Brain Scans

A new brain scan study conducted at the U.S. Department of Energy’s Brookhaven National Laboratory uncovered that cocaine abusers may be able to control their cravings. It showed that when active cocaine abusers were asked to inhibit their response to a ‘cocaine-cues’ video, they appeared to be capable of suppressing activity in brain regions associated to drug craving

New treatments should aid scientists in the enhancement of inhibitory control of users which in turn may avert relapse. The findings suggest that cocaine abusers could probably stop using drugs and avoid relapse with help from clinical interventions that are fabricated to strengthen these inhibitory responses.

“Exposure to drugs or stimuli associated with using drugs is one of the most common factors leading to relapse in drug-addicted individuals,” remarked Nora Volkow, Director of the National Institute on Drug Abuse and lead author on the paper.

“We know from previous studies that drug cues can trigger dramatic changes in the brain that are linked to a strong craving response,” further added co-author Gene-Jack Wang, Chair of Brookhaven’s medical department. “This study provides the first evidence that cocaine abusers retain some ability to cognitively inhibit their craving responses to drug-related cues.”

Volkow additionally mentioned, “Our findings provide enormous hope because they imply that cognitive interventions might be developed to maximize cocaine abusers’ success in blocking the drug-craving response to help them avoid relapse.”

The scientists were armed with a brain-scanning technique named positron emission tomography (PET) and a radioactively ‘tagged’ form of glucose that is considered to be the main fuel of the brain. They then sized up the brain activity in 24 active cocaine abusers during three different conditions. The first condition included subjects who simply lay in the scanner with eyes open and the second comprised of subjects who watched a ‘cocaine-cues’ video that included scenes which imitated the purchase, preparation, and smoking of crack cocaine. Finally the third condition was when subjects viewed the video but were asked to check their craving response. On separate days, scans were performed in random order.

The PET camera in each scan kept a track of the radioactive signal from the labeled glucose as it was consumed by different areas of the brain. Higher metabolic activity in a specific brain region may be indicated by a stronger signal where extra glucose could be used. The distinct method enabled scientists to correctly monitor which brain regions are supposedly most active. They could possibly also account how that activity alters over time or when responding to different situations.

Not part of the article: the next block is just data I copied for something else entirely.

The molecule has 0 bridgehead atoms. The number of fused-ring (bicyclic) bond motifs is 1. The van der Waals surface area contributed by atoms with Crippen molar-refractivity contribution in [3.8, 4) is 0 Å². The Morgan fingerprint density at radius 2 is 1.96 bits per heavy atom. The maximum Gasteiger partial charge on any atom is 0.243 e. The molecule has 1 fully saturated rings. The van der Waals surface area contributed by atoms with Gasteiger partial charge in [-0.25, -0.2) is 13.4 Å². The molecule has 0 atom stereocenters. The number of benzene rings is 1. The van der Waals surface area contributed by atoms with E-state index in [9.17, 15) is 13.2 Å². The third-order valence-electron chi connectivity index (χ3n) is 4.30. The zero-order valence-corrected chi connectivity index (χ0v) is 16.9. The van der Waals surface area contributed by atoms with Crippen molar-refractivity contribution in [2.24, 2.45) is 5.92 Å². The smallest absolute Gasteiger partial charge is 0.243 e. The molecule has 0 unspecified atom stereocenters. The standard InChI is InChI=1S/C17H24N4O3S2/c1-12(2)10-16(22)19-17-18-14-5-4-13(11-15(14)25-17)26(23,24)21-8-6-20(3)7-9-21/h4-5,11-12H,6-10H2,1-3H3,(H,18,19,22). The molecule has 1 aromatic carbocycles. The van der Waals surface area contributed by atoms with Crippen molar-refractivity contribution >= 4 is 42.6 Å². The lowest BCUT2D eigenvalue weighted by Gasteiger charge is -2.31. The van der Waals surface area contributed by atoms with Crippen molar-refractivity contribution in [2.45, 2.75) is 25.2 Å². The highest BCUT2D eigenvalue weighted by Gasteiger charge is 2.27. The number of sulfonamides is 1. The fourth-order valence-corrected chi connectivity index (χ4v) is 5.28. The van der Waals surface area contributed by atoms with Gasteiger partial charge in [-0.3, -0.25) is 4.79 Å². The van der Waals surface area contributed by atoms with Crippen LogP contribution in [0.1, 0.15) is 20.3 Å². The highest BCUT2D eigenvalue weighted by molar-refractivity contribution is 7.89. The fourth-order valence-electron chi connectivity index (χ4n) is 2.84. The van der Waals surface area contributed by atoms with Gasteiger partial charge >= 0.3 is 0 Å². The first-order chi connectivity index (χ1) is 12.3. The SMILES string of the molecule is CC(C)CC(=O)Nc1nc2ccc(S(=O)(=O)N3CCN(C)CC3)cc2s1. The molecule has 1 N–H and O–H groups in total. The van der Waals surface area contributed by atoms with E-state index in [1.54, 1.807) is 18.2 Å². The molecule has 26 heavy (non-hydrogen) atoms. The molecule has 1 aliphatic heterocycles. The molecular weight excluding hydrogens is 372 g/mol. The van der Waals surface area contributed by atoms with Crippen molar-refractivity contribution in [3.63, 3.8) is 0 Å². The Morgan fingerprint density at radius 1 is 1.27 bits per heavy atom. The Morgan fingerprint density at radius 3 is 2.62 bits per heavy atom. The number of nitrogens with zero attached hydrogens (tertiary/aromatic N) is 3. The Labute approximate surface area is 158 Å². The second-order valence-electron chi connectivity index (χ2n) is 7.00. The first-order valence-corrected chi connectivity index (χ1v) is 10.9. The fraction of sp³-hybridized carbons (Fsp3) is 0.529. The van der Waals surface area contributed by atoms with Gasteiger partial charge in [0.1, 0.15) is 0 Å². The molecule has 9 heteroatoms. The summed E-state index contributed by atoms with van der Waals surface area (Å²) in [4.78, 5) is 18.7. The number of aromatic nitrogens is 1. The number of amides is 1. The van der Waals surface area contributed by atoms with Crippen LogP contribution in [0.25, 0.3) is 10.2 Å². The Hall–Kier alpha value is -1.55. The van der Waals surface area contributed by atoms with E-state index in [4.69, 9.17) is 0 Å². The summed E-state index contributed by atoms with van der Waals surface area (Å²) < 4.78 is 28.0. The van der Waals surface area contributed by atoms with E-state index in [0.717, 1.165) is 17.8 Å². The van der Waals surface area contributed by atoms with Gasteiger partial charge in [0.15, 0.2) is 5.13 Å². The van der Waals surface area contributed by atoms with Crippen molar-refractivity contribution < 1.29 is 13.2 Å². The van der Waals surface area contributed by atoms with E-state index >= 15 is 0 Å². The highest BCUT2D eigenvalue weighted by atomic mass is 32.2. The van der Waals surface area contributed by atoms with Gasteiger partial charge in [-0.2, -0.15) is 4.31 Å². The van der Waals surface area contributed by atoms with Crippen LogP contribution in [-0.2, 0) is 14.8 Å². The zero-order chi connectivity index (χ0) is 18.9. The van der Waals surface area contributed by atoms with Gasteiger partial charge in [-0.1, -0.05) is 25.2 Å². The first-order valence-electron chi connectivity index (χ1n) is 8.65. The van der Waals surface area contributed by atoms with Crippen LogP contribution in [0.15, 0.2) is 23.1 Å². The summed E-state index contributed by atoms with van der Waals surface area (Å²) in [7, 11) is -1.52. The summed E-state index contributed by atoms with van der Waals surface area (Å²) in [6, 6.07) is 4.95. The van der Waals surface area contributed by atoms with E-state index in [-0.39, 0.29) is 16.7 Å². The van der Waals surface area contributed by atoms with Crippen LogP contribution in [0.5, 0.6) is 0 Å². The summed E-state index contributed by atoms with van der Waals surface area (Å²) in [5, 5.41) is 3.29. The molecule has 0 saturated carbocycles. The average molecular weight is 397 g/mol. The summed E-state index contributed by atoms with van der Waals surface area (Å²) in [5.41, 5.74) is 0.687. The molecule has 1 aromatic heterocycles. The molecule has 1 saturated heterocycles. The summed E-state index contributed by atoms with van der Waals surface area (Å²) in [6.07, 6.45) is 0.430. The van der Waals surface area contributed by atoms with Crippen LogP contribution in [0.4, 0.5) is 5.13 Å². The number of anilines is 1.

The subjects’ heart rate and blood pressure was also measured and they were further asked to explain their craving level during the scans. As against the baseline condition, the cocaine-cues video was found to trigger increases in brain activity in several brain regions linked to drug craving. Experts suggest that it could also increase the subjects’ self-reports of craving.

The scans of subjects’ inhibitory response to the video, when pitted against the no-inhibition condition showed a considerable decrease in metabolic activity. This low activity appeared to be present in brain regions that involved experiencing and anticipating rewards along with an area of the brain that plays a significant part in assigning value, or salience, to different stimuli. Besides when compared with the no-inhibition video condition, during inhibition the subjects also reported lower levels of craving. Scientists associated with the study believe that the findings could have important clinical implications.

“Many current drug treatment programs help addicted individuals predict when and where they might be exposed to drug cues so that they can avoid such situations,” Volkow shared. “While this is a very useful strategy, in real-word situations, cues may come up in unexpected ways. Our findings suggest that a clinical strategy that trains cocaine abusers to exert greater cognitive control could help them selectively inhibit the craving response whenever and wherever drug cues are encountered — whether expectedly or unexpectedly.”

The study could have undertones for many other disorders such as gambling and obesity that include loss of behavioral control. This could be possible due to the importance of inhibitory control in managing emotions and desires.

The study is published in an upcoming issue of NeuroImage.